My mother and I went down to the river

It was the warmest day in early fall. Faint, wispy clouds above, water running slowly over fragments of glacial rock beneath.

There I am standing, ankle high in the water, and I’m thinking about just how perfect this feels. Some folks gather at the rocky banks. My mother joins me in the water along with my friend, Stephen.

We wade out into the center of the Little Miami River and I trudge through the water trying to find a deep pocket to stand. Stephen and I hold my mother’s hands. I ask her if she is ready to be washed clean of her sins.

I say that as she is submerged beneath the water, it is a symbol of being buried in the grave with Christ, and that as she comes to the surface, she will be a new creation, a symbol of the resurrection of Jesus. She says she is ready to be made new. She never learned to swim and is glad the water is not too deep.

We lower her body down into the water and the slow current courses over her. We raise her up and she exhales and smiles. Then, my friend and my mother grab my hands. They tell me that what I am about to do is a response to how much God loves me. My mother tells a story of me proclaiming my love for God when I was a boy. They dip me into the water and raise me up. There is cheering for my mother and I from the banks.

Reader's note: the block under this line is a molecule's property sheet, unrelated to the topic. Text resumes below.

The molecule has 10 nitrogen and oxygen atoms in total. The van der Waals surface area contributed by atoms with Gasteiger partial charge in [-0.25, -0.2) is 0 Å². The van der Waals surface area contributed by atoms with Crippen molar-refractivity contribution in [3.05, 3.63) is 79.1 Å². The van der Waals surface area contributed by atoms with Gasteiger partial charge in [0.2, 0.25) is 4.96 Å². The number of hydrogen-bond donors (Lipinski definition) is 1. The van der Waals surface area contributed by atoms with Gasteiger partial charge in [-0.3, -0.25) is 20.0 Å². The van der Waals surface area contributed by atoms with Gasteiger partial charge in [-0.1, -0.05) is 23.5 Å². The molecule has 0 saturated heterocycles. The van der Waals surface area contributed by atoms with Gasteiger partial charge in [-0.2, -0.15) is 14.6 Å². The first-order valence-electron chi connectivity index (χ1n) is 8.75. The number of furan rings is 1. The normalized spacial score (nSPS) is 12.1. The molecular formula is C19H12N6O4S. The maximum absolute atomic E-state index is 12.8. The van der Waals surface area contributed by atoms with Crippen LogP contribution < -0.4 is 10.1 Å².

Make us new, Lord. We are thankful for this baptism day and hold it as a reminder that while our clothes will become soiled again, you can wash us clean and that you delight in redeeming us. Your desire to bring us back to you never fades. Your resolve is unending. I pray Lord, that not one would be lost, for even if one is lost, then our sum in none. I pray that we would be a complete body when we are returned to our former glory. I pray that we would forgive one and other like you forgive us. Lord, this season has been difficult for my mother and I. I pray that we would not give up loving each other well. I confess that I think I know what’s best, even now. There are things in this life that seem so unnecessarily painful. I want them to go away. Make them go away, Lord. Please. From a man full of doubt. A man whose faith is as strong as a dead leaf in autumn. Tossed and turned by a slight wind. One day I hope to be like that river, Lord. That made up its mind when it will bend. Amen.

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